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Newcastle may be run by a mayor; Tories propose to hold referendum if they are elected.

Byline: William Green Political Editor

ABORIS Johnson-style politician could run Newcastle as a powerful mayor if the Tories win the next general election due in little over 12 months.

The Conservatives are planning a national campaign to encourage elected mayors with major English cities - including Newcastle - required to hold referenda on the same day, potentially within a year of David Cameron taking power.

If voters back the idea, a full election for a city mayor will be held, and Tory Shadow Local Government Secretary Caroline Spelman said London's Tory mayor Boris Johnson was an example of the successful leader they wanted to see.

The push for elected mayors forms a core part of Mr Cameron's blueprint for councils under which regional government - including development agencies - would be axed with town halls handed powers over planning, housing and economic development.

Councils would be able to offer tax breaks to small businesses, such as post offices and pubs, and raise extra council tax by the building of new homes for six years. Tories also want to make it easier for councils to raise money for projects by offering bonds against their assets.

But the proposals ran into problems after Tory chiefs appeared to mix up what are the 12 biggest cities in England by population - the basis on which areas have been selected to hold co-ordinated referenda on introducing mayors.

Ms Spelman said polls would be held in Birmingham, Leeds, Sheffield, Bradford, Manchester, Liverpool, Bristol, Wakefield, Coventry, Leicester, Nottingham and Newcastle within the borders of existing councils. But Sunderland City Council covers 280,300 residents compared to 271,600 by Newcastle City Council.

A Tory spokeswoman later said Sunderland was not targeted because locals had already voted no in a mayoral referendum.

But Ms Spelman had said a poll was going ahead in Birmingham despite not getting past "first base".

"Our proposal would be to do this quite simply in all 12 cities on one day as part of a national campaign to encourage the electors to look at an alternative model," said Ms Spelaman.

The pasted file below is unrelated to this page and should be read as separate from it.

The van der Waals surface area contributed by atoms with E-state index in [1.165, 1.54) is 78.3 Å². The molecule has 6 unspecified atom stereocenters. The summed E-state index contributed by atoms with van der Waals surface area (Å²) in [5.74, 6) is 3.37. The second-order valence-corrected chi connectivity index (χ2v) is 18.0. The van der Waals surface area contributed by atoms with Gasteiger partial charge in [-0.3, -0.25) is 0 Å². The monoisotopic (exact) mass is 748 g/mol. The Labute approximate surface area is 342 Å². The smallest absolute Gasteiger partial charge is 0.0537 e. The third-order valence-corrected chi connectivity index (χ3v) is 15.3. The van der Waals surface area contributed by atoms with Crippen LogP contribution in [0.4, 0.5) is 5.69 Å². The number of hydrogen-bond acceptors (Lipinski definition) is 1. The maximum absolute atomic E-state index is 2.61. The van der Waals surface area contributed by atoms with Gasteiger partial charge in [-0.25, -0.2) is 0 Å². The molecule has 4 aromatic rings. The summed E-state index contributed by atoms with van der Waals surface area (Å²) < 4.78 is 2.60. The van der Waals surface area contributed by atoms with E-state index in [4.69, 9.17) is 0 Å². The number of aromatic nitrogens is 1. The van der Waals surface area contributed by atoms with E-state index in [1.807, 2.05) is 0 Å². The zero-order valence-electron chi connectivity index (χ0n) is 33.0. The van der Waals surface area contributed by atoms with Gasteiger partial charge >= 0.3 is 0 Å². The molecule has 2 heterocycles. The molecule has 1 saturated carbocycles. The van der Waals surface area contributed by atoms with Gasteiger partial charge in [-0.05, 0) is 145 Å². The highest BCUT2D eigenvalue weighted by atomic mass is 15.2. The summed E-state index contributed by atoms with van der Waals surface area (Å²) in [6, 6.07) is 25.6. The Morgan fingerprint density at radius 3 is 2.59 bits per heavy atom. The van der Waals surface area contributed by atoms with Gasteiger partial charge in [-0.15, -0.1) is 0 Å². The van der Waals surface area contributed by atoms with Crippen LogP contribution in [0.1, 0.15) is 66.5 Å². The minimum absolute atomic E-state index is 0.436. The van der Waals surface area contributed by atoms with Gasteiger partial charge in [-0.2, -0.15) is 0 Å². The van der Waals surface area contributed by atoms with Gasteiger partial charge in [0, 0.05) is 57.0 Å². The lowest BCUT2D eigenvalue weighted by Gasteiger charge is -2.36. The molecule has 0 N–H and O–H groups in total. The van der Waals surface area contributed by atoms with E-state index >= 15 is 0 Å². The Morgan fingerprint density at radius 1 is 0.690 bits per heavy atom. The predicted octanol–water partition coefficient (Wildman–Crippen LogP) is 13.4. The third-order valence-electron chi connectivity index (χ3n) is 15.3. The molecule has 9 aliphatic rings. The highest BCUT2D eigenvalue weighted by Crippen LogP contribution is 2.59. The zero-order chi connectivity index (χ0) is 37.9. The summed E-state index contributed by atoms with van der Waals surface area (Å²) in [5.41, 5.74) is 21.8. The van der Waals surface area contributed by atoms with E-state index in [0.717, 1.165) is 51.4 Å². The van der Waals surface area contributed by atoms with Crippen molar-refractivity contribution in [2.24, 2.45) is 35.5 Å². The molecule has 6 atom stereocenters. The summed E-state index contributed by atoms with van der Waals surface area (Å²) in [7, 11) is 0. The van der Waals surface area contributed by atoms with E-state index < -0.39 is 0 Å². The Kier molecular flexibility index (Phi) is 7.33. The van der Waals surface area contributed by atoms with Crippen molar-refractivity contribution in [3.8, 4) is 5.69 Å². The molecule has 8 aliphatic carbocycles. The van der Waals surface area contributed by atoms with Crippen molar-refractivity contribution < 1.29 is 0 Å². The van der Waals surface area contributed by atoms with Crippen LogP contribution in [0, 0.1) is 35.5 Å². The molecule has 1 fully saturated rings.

"But it may that they still prefer to keep local government in city hall.

John Shipley, Liberal Democrat leader of Newcastle council, said the proposals for an elected mayor was "ill thought out" but would be happy for a referendum to take place if the Tories paid for it.

He claimed putting power into the hands of a single person would create more problems, in terms of democracy and accountability because of the need for the mayor to delegate.

And Mr Shipley blasted proposals to axe regional development agencies as potentially disastrous.

STATE OF AFFAIRS

TYNE and Wear currently has just one elected mayor despite efforts by former Prime Minister Tony Blair.

North Tyneside voted in favour of an elected mayor in 2001, with 36% of the electorate returning their postal votes.

A total of 30,262 people voted yes and 22,296 no to the question of whether they wanted a mayor to oversee council services.

In 2002, the election of football mascot Stuart Drummond, alias H'Angus the Monkey, as mayor of Hartlepool summed up growing disillusionment of voters with mainstream political parties. Labour lost control of North Tyneside Council as Conservative Chris Morgan was elected mayor and in Middlesbrough former police chief Ray Mallon romped home. Labour's John Harrison took the post in 2005.

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Publication:The Journal (Newcastle, England)
Geographic Code:4EUUK
Date:Feb 17, 2009
Words:570
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